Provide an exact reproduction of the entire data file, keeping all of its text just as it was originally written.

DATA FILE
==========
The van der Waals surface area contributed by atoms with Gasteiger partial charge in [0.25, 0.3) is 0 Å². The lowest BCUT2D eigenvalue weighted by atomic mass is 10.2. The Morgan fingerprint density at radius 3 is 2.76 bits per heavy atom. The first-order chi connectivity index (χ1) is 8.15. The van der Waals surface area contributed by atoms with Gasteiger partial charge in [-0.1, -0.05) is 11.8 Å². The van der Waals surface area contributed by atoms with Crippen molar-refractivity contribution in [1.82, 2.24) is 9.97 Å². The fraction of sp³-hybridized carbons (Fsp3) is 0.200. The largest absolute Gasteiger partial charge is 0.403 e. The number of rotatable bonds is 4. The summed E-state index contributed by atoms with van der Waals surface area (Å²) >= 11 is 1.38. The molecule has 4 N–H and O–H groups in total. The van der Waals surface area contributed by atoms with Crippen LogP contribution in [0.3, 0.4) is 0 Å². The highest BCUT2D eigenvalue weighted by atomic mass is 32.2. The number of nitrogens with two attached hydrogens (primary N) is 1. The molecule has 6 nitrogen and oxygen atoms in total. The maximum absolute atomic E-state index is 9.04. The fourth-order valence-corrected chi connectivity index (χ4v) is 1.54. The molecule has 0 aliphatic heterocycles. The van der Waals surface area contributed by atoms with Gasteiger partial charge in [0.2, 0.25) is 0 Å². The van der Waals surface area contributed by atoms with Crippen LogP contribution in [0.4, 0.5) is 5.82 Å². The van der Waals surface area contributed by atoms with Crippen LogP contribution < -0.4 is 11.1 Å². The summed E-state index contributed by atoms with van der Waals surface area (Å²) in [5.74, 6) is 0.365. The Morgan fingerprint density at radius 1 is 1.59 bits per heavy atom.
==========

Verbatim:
The van der Waals surface area contributed by atoms with Gasteiger partial charge in [0.25, 0.3) is 0 Å². The lowest BCUT2D eigenvalue weighted by atomic mass is 10.2. The Morgan fingerprint density at radius 3 is 2.76 bits per heavy atom. The first-order chi connectivity index (χ1) is 8.15. The van der Waals surface area contributed by atoms with Gasteiger partial charge in [-0.1, -0.05) is 11.8 Å². The van der Waals surface area contributed by atoms with Crippen molar-refractivity contribution in [1.82, 2.24) is 9.97 Å². The fraction of sp³-hybridized carbons (Fsp3) is 0.200. The largest absolute Gasteiger partial charge is 0.403 e. The number of rotatable bonds is 4. The summed E-state index contributed by atoms with van der Waals surface area (Å²) >= 11 is 1.38. The molecule has 4 N–H and O–H groups in total. The van der Waals surface area contributed by atoms with Crippen LogP contribution in [0.3, 0.4) is 0 Å². The highest BCUT2D eigenvalue weighted by atomic mass is 32.2. The number of nitrogens with two attached hydrogens (primary N) is 1. The molecule has 6 nitrogen and oxygen atoms in total. The maximum absolute atomic E-state index is 9.04. The fourth-order valence-corrected chi connectivity index (χ4v) is 1.54. The molecule has 0 aliphatic heterocycles. The van der Waals surface area contributed by atoms with Gasteiger partial charge in [0.2, 0.25) is 0 Å². The van der Waals surface area contributed by atoms with Crippen LogP contribution in [0.4, 0.5) is 5.82 Å². The van der Waals surface area contributed by atoms with Crippen LogP contribution < -0.4 is 11.1 Å². The summed E-state index contributed by atoms with van der Waals surface area (Å²) in [5.74, 6) is 0.365. The Morgan fingerprint density at radius 1 is 1.59 bits per heavy atom.